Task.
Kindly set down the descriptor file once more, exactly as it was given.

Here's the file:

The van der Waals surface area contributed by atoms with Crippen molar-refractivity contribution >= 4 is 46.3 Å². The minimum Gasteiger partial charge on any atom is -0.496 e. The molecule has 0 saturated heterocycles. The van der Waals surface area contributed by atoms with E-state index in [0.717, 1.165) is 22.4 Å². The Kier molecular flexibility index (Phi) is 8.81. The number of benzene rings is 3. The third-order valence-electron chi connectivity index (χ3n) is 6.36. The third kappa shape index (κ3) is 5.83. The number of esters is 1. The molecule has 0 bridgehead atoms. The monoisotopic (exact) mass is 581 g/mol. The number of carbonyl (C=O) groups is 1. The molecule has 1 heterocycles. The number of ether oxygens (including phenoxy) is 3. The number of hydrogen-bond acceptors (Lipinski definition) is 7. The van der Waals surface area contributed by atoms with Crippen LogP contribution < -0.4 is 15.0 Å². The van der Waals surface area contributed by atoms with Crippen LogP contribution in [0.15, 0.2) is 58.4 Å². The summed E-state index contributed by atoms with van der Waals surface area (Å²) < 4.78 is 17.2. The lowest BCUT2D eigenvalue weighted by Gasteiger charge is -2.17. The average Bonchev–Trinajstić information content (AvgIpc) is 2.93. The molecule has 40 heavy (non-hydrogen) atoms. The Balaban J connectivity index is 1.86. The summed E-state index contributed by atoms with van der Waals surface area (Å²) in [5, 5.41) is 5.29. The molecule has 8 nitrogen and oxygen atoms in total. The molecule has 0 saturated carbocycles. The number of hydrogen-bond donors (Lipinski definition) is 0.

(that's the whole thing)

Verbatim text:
The van der Waals surface area contributed by atoms with Crippen molar-refractivity contribution >= 4 is 46.3 Å². The minimum Gasteiger partial charge on any atom is -0.496 e. The molecule has 0 saturated heterocycles. The van der Waals surface area contributed by atoms with E-state index in [0.717, 1.165) is 22.4 Å². The Kier molecular flexibility index (Phi) is 8.81. The number of benzene rings is 3. The third-order valence-electron chi connectivity index (χ3n) is 6.36. The third kappa shape index (κ3) is 5.83. The number of esters is 1. The molecule has 0 bridgehead atoms. The monoisotopic (exact) mass is 581 g/mol. The number of carbonyl (C=O) groups is 1. The molecule has 1 heterocycles. The number of ether oxygens (including phenoxy) is 3. The number of hydrogen-bond acceptors (Lipinski definition) is 7. The van der Waals surface area contributed by atoms with Crippen LogP contribution < -0.4 is 15.0 Å². The van der Waals surface area contributed by atoms with Crippen LogP contribution in [0.15, 0.2) is 58.4 Å². The summed E-state index contributed by atoms with van der Waals surface area (Å²) < 4.78 is 17.2. The lowest BCUT2D eigenvalue weighted by Gasteiger charge is -2.17. The average Bonchev–Trinajstić information content (AvgIpc) is 2.93. The molecule has 40 heavy (non-hydrogen) atoms. The Balaban J connectivity index is 1.86. The summed E-state index contributed by atoms with van der Waals surface area (Å²) in [5, 5.41) is 5.29. The molecule has 8 nitrogen and oxygen atoms in total. The molecule has 0 saturated carbocycles. The number of hydrogen-bond donors (Lipinski definition) is 0.